Marveling at the humility and Christward focus of John the Baptist in John 1 and 3, and pondering what went into the making of such a man, I wrote this poem for tonight's Christmas Eve Service:
When I was just a tiny lad
I’d crouch down on my knees with dad
Leaned back, with age, upon his bed,
Three pillows stacked beneath his head.
He’d whisper stories of our faith,
But often pause to catch his breath.
Time had conspired to take its toll.
He’d withered like an ancient scroll
So full of truth, and yet so frail –
Long pauses between every tale.
He’d nap sometimes and I would wait
An hour to learn of David’s fate
After he’d sinned; or what came next
When Job was by his friends perplexed.
He’d tell of Moses in the sands,
The bread, the quail, the Promised Land;
Of Jonah and God’s mighty gale;
Of Sis’ra’s head, and Jael’s nail.
But he was tired; his lungs were weak;
The color faded from his cheeks.
And so he spoke with head laid back,
Eyes often closed, and muscles slack –
Except … Except for now and then
He’d say to mom, “Remember when
The angel came?” Eyes open wide
Now he would raise up on one side.
With grimaced face and teeth clinched tight
He’d slowly push himself upright.
This story was too full of grace
To tell it from his normal place.
“Remember when the angel came?
Son, he’s the one who chose your name.
God really did, I guess I’d say.
I remember like yesterday.
He spoke of you – your mission great;
And how we’d have a baby late.
But most of all He spoke of Him
Who’d come and save us from our sin!”
And so he’d give us his report,
But mom would always stop him short –
You know how older couples do –
She wanted in the story, too!
So she would rise up from her chair,
And her side of the story share:
“As I recall, now, six months passed.
Your aunt came by. She talked so fast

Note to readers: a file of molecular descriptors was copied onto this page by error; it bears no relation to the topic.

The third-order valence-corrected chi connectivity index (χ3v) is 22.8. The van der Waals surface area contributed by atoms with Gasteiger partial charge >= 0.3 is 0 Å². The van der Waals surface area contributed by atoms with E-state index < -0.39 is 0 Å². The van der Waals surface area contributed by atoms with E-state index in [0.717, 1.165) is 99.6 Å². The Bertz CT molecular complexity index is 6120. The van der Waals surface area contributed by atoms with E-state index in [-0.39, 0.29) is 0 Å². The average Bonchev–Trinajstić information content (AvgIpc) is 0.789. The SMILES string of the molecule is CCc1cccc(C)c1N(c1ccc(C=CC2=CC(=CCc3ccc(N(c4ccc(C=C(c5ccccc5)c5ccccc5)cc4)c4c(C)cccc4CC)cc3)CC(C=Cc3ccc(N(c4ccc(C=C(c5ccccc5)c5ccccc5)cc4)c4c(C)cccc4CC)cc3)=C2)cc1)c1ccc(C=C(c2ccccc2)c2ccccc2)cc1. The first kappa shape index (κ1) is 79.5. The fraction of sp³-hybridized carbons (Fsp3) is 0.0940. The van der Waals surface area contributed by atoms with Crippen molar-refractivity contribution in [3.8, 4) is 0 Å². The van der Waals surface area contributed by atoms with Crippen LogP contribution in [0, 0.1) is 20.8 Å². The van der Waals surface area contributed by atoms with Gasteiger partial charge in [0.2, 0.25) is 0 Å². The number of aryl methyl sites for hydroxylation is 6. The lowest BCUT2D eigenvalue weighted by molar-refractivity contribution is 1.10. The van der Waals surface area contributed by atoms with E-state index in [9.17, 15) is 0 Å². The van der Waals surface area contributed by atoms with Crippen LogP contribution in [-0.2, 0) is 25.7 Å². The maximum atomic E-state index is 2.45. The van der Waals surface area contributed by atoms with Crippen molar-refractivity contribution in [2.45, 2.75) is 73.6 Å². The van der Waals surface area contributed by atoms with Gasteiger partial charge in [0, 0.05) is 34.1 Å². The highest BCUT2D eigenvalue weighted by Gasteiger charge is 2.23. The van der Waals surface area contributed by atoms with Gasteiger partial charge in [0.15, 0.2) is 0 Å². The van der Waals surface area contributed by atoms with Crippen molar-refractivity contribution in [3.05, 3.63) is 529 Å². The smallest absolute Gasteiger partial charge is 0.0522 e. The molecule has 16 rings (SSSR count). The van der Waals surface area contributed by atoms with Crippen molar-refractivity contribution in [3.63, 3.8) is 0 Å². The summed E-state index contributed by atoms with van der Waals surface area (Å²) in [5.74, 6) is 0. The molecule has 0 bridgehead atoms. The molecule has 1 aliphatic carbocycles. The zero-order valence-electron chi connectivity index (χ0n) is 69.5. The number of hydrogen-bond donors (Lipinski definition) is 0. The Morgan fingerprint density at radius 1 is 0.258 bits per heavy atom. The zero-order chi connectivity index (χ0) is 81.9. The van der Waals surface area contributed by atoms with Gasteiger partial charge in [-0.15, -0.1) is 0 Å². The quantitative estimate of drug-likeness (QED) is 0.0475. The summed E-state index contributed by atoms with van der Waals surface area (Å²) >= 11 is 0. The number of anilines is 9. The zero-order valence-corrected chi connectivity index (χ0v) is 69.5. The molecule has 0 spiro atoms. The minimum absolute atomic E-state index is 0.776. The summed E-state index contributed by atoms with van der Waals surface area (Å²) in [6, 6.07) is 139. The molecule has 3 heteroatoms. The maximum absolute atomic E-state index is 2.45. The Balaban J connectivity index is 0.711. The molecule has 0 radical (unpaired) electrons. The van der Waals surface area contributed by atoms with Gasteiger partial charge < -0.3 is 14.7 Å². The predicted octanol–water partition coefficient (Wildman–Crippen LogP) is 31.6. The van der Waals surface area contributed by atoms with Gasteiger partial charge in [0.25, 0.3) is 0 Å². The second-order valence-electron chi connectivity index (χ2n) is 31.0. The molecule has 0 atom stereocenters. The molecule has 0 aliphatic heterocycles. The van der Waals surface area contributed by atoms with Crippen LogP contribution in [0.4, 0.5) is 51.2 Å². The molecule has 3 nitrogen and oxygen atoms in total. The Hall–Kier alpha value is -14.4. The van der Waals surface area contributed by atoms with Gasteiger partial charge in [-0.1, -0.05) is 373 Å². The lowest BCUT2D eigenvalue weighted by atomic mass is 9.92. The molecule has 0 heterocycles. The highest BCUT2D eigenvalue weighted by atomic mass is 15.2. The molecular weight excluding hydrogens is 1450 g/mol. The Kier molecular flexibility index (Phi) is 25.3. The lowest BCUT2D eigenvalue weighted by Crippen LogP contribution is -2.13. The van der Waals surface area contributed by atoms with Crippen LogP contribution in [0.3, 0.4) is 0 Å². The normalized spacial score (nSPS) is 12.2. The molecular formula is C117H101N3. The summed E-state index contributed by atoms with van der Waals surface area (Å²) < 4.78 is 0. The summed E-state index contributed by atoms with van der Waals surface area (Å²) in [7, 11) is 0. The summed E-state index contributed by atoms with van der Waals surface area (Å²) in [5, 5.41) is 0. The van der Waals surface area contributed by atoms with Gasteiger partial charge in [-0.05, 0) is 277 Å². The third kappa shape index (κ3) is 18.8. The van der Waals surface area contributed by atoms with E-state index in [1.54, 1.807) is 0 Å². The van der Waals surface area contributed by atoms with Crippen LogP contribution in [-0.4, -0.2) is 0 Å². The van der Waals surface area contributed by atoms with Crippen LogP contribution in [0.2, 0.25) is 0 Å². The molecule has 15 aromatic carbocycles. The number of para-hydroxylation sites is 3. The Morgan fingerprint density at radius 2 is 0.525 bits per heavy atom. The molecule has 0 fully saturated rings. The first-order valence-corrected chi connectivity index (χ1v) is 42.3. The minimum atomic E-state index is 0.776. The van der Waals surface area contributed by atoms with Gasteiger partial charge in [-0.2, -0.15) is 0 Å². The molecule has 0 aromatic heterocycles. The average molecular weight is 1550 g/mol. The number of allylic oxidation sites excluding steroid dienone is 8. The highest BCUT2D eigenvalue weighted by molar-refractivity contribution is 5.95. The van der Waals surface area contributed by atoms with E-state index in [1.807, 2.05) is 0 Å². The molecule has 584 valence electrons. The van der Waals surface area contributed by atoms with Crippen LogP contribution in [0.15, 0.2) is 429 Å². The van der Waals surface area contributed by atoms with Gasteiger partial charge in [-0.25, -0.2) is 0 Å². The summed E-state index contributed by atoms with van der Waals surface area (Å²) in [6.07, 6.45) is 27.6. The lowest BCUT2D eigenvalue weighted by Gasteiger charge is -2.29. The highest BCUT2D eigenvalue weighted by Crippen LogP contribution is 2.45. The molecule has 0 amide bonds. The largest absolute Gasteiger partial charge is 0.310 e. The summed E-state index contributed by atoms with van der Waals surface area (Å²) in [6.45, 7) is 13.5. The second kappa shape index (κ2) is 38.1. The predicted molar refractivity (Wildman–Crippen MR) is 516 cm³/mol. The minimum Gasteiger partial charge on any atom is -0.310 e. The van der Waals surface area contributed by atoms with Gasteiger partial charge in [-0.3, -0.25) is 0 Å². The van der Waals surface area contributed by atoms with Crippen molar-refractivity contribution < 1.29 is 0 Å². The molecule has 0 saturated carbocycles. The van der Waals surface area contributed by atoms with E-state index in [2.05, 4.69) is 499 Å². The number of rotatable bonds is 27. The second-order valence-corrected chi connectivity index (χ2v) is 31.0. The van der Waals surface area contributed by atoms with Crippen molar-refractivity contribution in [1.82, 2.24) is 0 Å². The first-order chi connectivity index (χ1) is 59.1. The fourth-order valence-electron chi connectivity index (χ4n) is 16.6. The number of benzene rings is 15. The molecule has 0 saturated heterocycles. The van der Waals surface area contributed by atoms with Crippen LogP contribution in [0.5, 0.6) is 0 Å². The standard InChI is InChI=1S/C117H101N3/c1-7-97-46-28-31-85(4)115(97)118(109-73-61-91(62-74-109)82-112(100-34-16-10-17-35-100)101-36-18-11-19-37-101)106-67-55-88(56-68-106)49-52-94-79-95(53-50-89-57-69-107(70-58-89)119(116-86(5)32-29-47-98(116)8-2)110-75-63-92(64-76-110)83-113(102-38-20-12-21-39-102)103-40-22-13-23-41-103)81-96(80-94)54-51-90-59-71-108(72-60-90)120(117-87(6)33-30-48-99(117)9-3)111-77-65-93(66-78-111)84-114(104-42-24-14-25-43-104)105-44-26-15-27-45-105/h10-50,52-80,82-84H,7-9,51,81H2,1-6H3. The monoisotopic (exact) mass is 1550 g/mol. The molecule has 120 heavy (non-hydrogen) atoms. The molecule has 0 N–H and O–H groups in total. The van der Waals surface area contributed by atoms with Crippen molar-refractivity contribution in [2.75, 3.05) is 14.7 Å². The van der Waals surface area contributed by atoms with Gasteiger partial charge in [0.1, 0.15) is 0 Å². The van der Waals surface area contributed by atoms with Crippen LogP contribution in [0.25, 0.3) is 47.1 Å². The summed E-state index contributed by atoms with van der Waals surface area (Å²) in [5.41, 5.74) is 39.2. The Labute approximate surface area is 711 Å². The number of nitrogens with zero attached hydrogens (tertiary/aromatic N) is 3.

I had to calm and slow her down.
And angel’d come to her home town,
To her, in fact – she grinned so wide –
‘Before’ she said, ‘I’m made a bride,
I’ll give birth to God’s very Son.
Messiah! The Anointed One!’
And do you know what happened then?”
Mom always asked. “You leapt within
My womb, dear son. I don’t know how
And then she’d always bow
And thank the Lord for giving both
A Son and Savior, by His oath.
She’s right. Somehow I always knew
That, though among the chosen few,
And though a preacher of God’s word
Whose voice is by the thousands heard,
“I’m not the Christ; I am not He.”
So let my voice drown in the sea
Of waves that crash upon His shore;
Of Christward praise forever more.
I publish this from east to west:
"He must increase, I must be less."
I guess I always knew these things.
I leapt before I knew to sing.
The Spirit came, and from the womb,
In my small heart prepared Him room.
But it sure helped, as days went by,
To have a dad whose lips were dry,
Whose heart was weak, whose eyes were tired …
But who, for Christ, became inspired.
It helped, that twinkle in his eye,
And how he’d push and pull and try
To sit up straight and tell it right,
When speaking of that holy night;
When speaking of God’s only son,
Before whose path I was to run.
It helped that mother’s fav’rite part
Was not how Johnny won her heart;
Was not her infertility,
Was not the miracle of me!
Instead, the part she always tells?
The day I leapt for someone else!
So moms and dads, your kids adore …
But let them know you love Christ more!
Train them to like the Baptist be:
“More of Jesus … less of me!”